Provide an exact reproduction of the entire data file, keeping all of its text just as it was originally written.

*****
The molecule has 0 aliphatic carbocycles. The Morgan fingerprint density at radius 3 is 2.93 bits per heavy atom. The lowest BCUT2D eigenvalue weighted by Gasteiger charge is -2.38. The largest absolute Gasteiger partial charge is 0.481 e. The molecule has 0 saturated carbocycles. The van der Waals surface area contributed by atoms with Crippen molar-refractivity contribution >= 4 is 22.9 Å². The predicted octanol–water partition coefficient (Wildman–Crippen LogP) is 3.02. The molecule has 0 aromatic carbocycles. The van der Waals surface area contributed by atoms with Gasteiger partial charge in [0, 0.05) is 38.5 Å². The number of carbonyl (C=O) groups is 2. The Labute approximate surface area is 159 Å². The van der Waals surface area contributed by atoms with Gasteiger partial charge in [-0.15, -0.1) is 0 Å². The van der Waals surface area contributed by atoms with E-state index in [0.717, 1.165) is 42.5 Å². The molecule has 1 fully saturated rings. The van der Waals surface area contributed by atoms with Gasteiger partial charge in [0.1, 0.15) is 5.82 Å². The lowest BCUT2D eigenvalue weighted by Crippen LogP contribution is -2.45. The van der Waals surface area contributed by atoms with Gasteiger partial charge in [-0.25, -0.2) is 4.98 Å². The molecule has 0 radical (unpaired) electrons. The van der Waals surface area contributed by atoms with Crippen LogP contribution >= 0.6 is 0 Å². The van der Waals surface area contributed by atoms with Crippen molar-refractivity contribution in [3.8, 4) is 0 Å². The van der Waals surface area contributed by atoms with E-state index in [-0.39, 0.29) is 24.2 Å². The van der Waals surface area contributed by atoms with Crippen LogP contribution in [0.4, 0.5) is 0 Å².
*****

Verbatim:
The molecule has 0 aliphatic carbocycles. The Morgan fingerprint density at radius 3 is 2.93 bits per heavy atom. The lowest BCUT2D eigenvalue weighted by Gasteiger charge is -2.38. The largest absolute Gasteiger partial charge is 0.481 e. The molecule has 0 saturated carbocycles. The van der Waals surface area contributed by atoms with Crippen molar-refractivity contribution >= 4 is 22.9 Å². The predicted octanol–water partition coefficient (Wildman–Crippen LogP) is 3.02. The molecule has 0 aromatic carbocycles. The van der Waals surface area contributed by atoms with Gasteiger partial charge in [0, 0.05) is 38.5 Å². The number of carbonyl (C=O) groups is 2. The Labute approximate surface area is 159 Å². The van der Waals surface area contributed by atoms with Gasteiger partial charge in [-0.15, -0.1) is 0 Å². The van der Waals surface area contributed by atoms with E-state index in [0.717, 1.165) is 42.5 Å². The molecule has 1 fully saturated rings. The van der Waals surface area contributed by atoms with Gasteiger partial charge in [0.1, 0.15) is 5.82 Å². The lowest BCUT2D eigenvalue weighted by Crippen LogP contribution is -2.45. The van der Waals surface area contributed by atoms with Gasteiger partial charge in [-0.25, -0.2) is 4.98 Å². The molecule has 0 radical (unpaired) electrons. The van der Waals surface area contributed by atoms with Crippen LogP contribution >= 0.6 is 0 Å². The van der Waals surface area contributed by atoms with Crippen molar-refractivity contribution in [3.8, 4) is 0 Å². The van der Waals surface area contributed by atoms with E-state index in [-0.39, 0.29) is 24.2 Å². The van der Waals surface area contributed by atoms with Crippen LogP contribution in [0.4, 0.5) is 0 Å².